The majority of the Kingdom’s six mobile operators have agreed to stop running deep-discounted mobile voice and data deals after admitting they had deliberately engaged in predatory pricing, the telecom industry regulator said yesterday.
The tentative truce comes after weeks of escalation in competitive pricing, with rival operators rolling out increasingly grand call and data promotional offers. Fearing an all-out price war, the Telecommunication Regulator of Cambodia (TRC) pushed forward a scheduled meeting with the six operators, calling them in yesterday to defend their pricing platforms.
“Almost all of the operators agreed that they would stop running their discounted promotions next week, with only one refusing yet to commit,” TRC spokesman Im Vutha said. “The operators confirmed that what they were doing was engaging in unfair competition and issuing unprofitable products.”
He said the TRC would officially release an announcement on Tuesday that would warn operators to stop advertising massive discounts immediately. While he declined to name which operator failed to fall in line with mounting government pressure, he said the public would know by next week as the government was prepared to publicly name and shame them if they failed to comply.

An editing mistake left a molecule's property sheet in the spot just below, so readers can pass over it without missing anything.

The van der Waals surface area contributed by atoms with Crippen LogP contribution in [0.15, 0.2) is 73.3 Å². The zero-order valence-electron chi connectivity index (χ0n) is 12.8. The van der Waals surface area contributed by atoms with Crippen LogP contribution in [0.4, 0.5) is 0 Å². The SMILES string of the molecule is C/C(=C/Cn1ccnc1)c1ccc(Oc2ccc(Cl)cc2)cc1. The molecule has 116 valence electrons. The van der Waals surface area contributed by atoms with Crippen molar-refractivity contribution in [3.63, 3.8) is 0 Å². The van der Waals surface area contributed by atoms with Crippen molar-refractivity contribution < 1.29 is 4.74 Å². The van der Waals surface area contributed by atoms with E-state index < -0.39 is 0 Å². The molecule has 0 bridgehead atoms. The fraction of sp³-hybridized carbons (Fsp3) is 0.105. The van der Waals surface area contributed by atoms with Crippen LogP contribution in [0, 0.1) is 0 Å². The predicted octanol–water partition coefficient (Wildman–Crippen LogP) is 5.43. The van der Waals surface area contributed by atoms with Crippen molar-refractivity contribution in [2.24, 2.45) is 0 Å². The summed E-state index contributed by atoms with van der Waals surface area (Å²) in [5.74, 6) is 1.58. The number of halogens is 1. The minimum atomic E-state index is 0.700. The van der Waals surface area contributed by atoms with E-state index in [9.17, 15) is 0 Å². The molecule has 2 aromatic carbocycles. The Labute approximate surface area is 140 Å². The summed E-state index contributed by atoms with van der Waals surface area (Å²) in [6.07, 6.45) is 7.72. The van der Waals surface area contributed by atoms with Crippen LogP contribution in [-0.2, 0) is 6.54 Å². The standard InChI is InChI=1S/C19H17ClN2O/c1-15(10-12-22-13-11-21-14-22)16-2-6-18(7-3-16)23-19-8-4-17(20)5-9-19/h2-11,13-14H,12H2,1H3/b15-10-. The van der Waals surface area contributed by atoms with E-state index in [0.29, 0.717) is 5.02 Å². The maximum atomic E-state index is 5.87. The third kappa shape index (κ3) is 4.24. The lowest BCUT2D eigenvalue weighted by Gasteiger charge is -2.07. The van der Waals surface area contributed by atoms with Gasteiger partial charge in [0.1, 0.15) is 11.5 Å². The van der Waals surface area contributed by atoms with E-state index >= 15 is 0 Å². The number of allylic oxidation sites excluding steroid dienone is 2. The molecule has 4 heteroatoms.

If mobile network operators continue to buck the regulator’s demands, legal action will be taken, he added.
Cambodia has six mobile network operators: Smart, Metfone and Cellcard, qb, Seatel and Cootel.
CamGSM, the operator of Cellcard, sparked the current price feud last month when it launched a promotion that allowed its customers to exchange $1 for $100 worth of mobile services.
Malaysian-owned Smart Axiata upping the stakes with a $1 for $125 promotion. South East Asia Telecom, or Seatel, entered the ring last week, offering $2 for $2,000 worth of on-network calls and $1 for 2.7 gigabytes of data.
Vutha said cutthroat pricing was unprofitable for the operators and unhealthy for the industry.
“It will be acceptable if operators go back to normal competition by avoiding these massive discounts,” Vutha said. “We want sustainability in the industry that makes consumers, regulators and operators happy.”
The government is also concerned about its own revenue-sharing stake in the telecom market, he added.
“When the industry is not profitable, the government’s revenue from tax is not paid,” he said.
However, he offered assurances to consumers that they would be protected and those who had bought the discounted packages would be able to use the full credit.